The size of parliament is often reduced to one factor - cost.
It's been easy to dismiss increasing the size of the House of Assembly in Tasmania due to the annual cost.
The cost should not be the only factor to determine whether or not the size of parliament should be restored.
Whether we like it or not, politicians play an integral role in our society. And while the occupation is often categorised alongside used car salesmen and even journalists, we need a strong talent pool for any government to prosper.
This pool of talent must include those in government and those in opposition.
There are portfolios within the Tasmanian Government that do not get the attention they deserve simply because of restriction with the number of members.
A great example of this is the Advanced Manufacturing and Defence Industries portfolio.
If Tasmania had a greater number of representatives, perhaps we would see this the main portfolio rather than where it currently sits with the Premier who is also the Minister for Tourism, Trade and Prevention of Family Violence.
Tasmania has not had a Youth Minister for many years and during the recent shake-up, the disability portfolio was controversially scrapped.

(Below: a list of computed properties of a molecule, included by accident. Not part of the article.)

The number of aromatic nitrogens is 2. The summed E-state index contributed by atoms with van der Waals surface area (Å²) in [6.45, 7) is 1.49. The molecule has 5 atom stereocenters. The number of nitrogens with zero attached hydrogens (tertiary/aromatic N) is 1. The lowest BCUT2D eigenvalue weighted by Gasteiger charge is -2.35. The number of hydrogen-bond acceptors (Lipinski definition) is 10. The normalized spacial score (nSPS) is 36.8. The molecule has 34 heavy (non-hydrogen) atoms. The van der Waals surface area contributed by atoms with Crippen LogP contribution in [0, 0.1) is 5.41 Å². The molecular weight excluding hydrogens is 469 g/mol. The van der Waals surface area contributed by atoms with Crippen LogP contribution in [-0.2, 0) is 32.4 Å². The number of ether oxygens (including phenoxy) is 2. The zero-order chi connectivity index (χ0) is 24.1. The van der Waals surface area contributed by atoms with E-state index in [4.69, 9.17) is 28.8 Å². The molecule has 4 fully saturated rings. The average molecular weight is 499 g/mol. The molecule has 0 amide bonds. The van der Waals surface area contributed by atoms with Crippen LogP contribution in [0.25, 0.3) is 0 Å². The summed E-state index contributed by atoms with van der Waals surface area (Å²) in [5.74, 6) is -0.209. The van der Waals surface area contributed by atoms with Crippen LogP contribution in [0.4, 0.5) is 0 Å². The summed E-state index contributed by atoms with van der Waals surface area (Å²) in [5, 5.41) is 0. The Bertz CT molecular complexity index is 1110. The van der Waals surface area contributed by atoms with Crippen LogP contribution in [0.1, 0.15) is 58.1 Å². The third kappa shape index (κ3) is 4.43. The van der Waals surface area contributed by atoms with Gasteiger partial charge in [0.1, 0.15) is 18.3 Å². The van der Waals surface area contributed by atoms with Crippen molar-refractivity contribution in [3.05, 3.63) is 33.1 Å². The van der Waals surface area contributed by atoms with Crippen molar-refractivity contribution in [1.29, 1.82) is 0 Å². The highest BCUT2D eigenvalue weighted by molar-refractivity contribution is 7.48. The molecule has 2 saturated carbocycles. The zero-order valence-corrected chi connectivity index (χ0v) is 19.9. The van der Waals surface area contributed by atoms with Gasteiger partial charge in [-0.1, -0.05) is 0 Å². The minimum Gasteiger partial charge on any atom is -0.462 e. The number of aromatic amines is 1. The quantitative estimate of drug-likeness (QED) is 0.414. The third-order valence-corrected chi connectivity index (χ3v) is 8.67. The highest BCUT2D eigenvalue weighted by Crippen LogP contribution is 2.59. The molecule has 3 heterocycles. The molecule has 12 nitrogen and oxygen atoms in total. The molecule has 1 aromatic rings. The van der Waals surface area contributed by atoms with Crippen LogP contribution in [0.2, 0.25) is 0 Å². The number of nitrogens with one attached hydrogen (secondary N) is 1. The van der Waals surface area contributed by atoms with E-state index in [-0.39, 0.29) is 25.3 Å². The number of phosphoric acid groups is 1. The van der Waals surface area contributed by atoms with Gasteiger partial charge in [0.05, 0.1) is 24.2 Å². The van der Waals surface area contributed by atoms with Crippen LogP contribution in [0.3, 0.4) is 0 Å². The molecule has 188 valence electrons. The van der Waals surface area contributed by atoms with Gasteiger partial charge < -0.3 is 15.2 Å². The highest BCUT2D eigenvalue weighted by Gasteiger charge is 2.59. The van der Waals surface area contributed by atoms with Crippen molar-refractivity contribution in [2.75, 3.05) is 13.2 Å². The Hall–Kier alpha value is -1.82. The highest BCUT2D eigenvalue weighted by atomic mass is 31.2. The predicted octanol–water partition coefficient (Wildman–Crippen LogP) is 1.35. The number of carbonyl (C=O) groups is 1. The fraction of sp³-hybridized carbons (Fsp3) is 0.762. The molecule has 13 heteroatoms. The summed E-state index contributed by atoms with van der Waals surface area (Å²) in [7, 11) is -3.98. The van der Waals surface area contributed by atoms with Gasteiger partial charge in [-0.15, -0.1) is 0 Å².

While many would look straight at the numbers when it comes to increasing parliament size, what can be forgotten is that investment can reap rewards.
But if we need to look at saving some dollars, perhaps the other topic that no party is willing to be the first to push strongly for is council amalgamations.
This is despite amalgamations having public support in exploring.
We should be looking closely at raising the numbers in the House of Assembly, but at the same time, we should seriously look at saving dollars and becoming more efficient by reducing the number of councils.
A Tasmanian governance revolution perhaps?
It's worth moving on but which party has the gall to move first?